My dad helped me set up the tent, which we would never use, in a mild hurricane. We woke up in the minivan for the 8:08 am start of the 100 miler and I took off with 64 other special idiots in especially crap weather — cold, rain, wind, mud. Most people went out too fast, myself included.

I quickly fell into my familiar loop-by-loop routine of changing my socks, eating something substantial, and being told by my dad to slow down. Early on, I came upon 888K-er and good guy extraordinaire, Gilbert Gray, at the Goshen Dam. We caught up with each other exactly from where we left off three years before at a 200 mile race, mostly discussing our mutual love of Snickers bars. A little bit later, there was 888K-er Jess Pendleton, who was running the race on her own terms this year instead of Andy’s and Jack’s. She had once again fallen in the river by the Swamp of Despair because nothing ever changes at Infinitus.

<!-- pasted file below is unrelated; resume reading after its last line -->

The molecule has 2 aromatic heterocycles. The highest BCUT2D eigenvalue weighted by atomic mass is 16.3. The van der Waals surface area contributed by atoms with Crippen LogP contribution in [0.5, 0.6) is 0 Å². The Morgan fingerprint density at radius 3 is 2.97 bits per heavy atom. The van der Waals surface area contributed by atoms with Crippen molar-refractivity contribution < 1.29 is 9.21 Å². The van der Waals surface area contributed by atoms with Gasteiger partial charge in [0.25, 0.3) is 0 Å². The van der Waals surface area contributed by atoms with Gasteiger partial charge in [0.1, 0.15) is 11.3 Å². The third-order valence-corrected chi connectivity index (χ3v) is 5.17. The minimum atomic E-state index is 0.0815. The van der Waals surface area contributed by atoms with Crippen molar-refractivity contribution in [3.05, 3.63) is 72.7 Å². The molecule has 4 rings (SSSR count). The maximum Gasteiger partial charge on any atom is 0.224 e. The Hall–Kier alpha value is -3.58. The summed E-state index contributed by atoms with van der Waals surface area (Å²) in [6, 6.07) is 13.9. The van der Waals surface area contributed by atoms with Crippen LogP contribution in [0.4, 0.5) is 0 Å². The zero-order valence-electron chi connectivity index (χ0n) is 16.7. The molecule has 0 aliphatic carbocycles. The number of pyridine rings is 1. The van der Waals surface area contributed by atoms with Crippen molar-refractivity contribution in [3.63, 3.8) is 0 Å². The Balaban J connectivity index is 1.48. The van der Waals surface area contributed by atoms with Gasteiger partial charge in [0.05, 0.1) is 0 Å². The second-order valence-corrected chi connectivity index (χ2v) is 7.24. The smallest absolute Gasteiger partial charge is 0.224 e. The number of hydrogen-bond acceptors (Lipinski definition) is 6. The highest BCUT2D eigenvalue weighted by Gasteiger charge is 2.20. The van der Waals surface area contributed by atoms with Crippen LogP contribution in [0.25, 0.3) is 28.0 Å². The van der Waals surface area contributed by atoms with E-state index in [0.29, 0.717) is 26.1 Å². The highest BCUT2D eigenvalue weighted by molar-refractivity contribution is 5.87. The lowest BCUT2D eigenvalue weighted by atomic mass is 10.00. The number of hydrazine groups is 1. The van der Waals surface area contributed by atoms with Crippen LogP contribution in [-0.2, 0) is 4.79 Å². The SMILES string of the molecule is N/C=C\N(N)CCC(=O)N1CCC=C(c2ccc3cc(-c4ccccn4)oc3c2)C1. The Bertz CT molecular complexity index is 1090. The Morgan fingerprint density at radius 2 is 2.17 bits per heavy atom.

My short 100 mile race became a quest to find and catch up with my old 888K friends out on the lemniscate-shaped course that they had been circumambulating for eight days. Lemniscate, circumambulate, take that SAT/GRE Verbal! Descending Mt. Romance, I caught Jordan Wirfs-Brock and we chummed on how impossible it was to keep our feet dry. A litmus test of whether or not you and I could be good friends is if you would enjoy a multi-hour conversation on the topic of how we tie our shoes.

Then I came upon Lance Parker, which I had been looking forward to for awhile. I had never met the guy, but I felt close to Lance because he was in the same position that I was in two years ago: kinda smelly and “almost” done running 888 kilometers (551 miles) in under 10 days. He was very different from what I expected, which just means that he’s not exactly like me. He struck me as super tough, but in kind of a silly way. For instance, he slept outside every night this winter in Vermont (brr!) because he’s nuts. Hats off to Lance, who was the only 888K finisher this year!